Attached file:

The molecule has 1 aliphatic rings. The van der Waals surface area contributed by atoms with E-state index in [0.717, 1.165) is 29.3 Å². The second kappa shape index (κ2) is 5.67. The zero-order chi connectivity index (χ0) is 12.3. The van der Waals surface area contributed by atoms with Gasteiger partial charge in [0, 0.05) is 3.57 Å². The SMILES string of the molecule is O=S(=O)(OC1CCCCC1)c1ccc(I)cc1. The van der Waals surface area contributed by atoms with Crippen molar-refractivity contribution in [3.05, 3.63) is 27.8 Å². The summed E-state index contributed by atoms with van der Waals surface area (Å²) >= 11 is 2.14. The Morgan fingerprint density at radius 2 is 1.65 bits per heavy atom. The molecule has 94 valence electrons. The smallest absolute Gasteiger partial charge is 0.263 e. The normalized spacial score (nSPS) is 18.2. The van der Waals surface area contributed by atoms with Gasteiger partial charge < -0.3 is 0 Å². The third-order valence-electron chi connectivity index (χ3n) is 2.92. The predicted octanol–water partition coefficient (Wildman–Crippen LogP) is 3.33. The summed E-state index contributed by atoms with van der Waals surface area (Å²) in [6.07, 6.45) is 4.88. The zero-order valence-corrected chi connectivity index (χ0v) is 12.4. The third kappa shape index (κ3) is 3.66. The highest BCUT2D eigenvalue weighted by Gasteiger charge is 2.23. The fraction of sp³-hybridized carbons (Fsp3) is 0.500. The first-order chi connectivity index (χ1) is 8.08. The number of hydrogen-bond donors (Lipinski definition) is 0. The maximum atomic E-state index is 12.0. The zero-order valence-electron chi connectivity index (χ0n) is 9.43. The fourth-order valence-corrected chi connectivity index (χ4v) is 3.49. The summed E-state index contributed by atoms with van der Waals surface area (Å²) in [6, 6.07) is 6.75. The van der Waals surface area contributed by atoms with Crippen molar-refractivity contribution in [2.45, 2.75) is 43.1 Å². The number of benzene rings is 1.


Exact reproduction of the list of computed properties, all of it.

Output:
The molecule has 1 aliphatic rings. The van der Waals surface area contributed by atoms with E-state index in [0.717, 1.165) is 29.3 Å². The second kappa shape index (κ2) is 5.67. The zero-order chi connectivity index (χ0) is 12.3. The van der Waals surface area contributed by atoms with Gasteiger partial charge in [0, 0.05) is 3.57 Å². The SMILES string of the molecule is O=S(=O)(OC1CCCCC1)c1ccc(I)cc1. The van der Waals surface area contributed by atoms with Crippen molar-refractivity contribution in [3.05, 3.63) is 27.8 Å². The summed E-state index contributed by atoms with van der Waals surface area (Å²) >= 11 is 2.14. The Morgan fingerprint density at radius 2 is 1.65 bits per heavy atom. The molecule has 94 valence electrons. The smallest absolute Gasteiger partial charge is 0.263 e. The normalized spacial score (nSPS) is 18.2. The van der Waals surface area contributed by atoms with Gasteiger partial charge < -0.3 is 0 Å². The third-order valence-electron chi connectivity index (χ3n) is 2.92. The predicted octanol–water partition coefficient (Wildman–Crippen LogP) is 3.33. The summed E-state index contributed by atoms with van der Waals surface area (Å²) in [6.07, 6.45) is 4.88. The zero-order valence-corrected chi connectivity index (χ0v) is 12.4. The third kappa shape index (κ3) is 3.66. The highest BCUT2D eigenvalue weighted by Gasteiger charge is 2.23. The fraction of sp³-hybridized carbons (Fsp3) is 0.500. The first-order chi connectivity index (χ1) is 8.08. The number of hydrogen-bond donors (Lipinski definition) is 0. The maximum atomic E-state index is 12.0. The zero-order valence-electron chi connectivity index (χ0n) is 9.43. The fourth-order valence-corrected chi connectivity index (χ4v) is 3.49. The summed E-state index contributed by atoms with van der Waals surface area (Å²) in [6, 6.07) is 6.75. The van der Waals surface area contributed by atoms with Crippen molar-refractivity contribution in [2.45, 2.75) is 43.1 Å². The number of benzene rings is 1.